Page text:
Reading for Today:
1 Samuel 12:1–13:23
1 Samuel 12:12 when you saw that Nahash king of the Ammonites came against you. According to the Dead Sea Scrolls and Josephus, Nahash was campaigning over a large area. It was that Ammonite threat that seemingly provoked Israel to demand a human king (8:1–20). the LORD your God was your king. The clearest indictment of Israel for choosing a mere man to fight for her instead of the Lord God (see 8:20).
1 Samuel 13:19 no blacksmith. The Philistines had superior iron- and metal-working craftsmen until David’s time (see 1 Chr. 22:3), accounting for their formidable military force.
Psalm 56:8 my tears…Your bottle. David asked God to keep a remembrance of all of his sufferings, so that God would eventually vindicate him.
Luke 22:51 Permit even this. I.e., the betrayal and arrest (see John 18:11). All was proceeding according to the divine timetable. touched his ear and healed him. This is the only instance in all of Scripture where Christ healed a fresh wound. The miracle is also unique in that Christ healed an enemy, unasked, and without any evidence of faith in the recipient. It is also remarkable that such a dramatic miracle had no effect whatsoever on the hearts of those men. Neither had the explosive power of Jesus’ words, which knocked them to the ground (John 18:6). They carried on with the arrest as if nothing peculiar had happened (v. 54).
Luke 22:53 this is your hour. I.e., nighttime, the hour of darkness. The arresting group had not the courage to confront Jesus in the presence of the crowds at the temple, where He had openly taught each day. Their skulking tactics betrayed the truth about their hearts. Nighttime was a fitting hour for the servants of the power of darkness (Satan) to be afoot (see John 3:20, 21; Eph. 5:8, 12–15; 1 Thess. 5:5–7).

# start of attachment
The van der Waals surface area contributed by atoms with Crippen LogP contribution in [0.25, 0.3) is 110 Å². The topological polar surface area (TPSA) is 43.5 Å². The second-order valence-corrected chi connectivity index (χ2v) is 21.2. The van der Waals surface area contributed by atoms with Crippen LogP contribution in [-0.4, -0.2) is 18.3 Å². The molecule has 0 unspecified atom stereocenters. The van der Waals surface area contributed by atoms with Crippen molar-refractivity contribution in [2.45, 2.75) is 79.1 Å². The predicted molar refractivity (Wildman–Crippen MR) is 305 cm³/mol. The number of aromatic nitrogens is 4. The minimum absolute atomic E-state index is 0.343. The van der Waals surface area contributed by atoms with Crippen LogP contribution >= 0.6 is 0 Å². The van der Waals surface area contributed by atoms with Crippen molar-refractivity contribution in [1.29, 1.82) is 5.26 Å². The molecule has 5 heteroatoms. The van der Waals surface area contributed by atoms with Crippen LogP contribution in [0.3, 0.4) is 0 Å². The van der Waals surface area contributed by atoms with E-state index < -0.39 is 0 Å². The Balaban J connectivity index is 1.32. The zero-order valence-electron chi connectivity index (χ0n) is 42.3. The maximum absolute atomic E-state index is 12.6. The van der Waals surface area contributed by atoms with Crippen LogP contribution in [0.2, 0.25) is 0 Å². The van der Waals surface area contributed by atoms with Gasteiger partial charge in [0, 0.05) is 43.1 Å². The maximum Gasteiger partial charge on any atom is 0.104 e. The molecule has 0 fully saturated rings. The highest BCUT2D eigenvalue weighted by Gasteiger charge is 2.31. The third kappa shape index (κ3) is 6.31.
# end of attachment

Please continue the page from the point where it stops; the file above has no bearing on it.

DAY 5: Why was Saul judged so severely?
When Saul was anointed king by Samuel, Saul was commanded to wait 7 days to meet Samuel in Gilgal. Samuel would offer burnt offerings and peace offerings, and he would show Saul what he should do (1 Sam. 10:8). After 7 days of waiting and Samuel had not come, the people were scattered (1 Sam. 13:8). Saul’s men were deserting him because of anxiety and fear over the coming battle.
Rather than continue to wait, Saul “offered the burnt offering” (v. 9). Saul’s sin was not specifically that he made a sacrifice (see 2 Sam.24:25; 1 Kin.8:62–64), but that he did not wait for priestly assistance from Samuel. He wished to rule as an autocrat, who possessed absolute power in civil and sacred matters. Samuel had waited the 7 days as a test of Saul’s character and obedience to God, but Saul failed it by invading the priestly office himself.
Confronted by Samuel, Saul’s response was “When I saw…” (v. 11). Saul reacted disobediently based upon what he saw and not by faith. He feared losing his men and did not properly consider what God would have him do. Consequently, Samuel places the responsibility fully on Saul’s shoulders: “You have not kept the commandment” (v. 13). “Now your kingdom shall not continue” (v. 14). Instead of Saul, God was going to choose one whose heart was like His own, i.e., one who had a will to obey God. Paul quotes this passage in Acts 13:22 of David. Someone else, namely David, had already been chosen to be God’s leader over His people.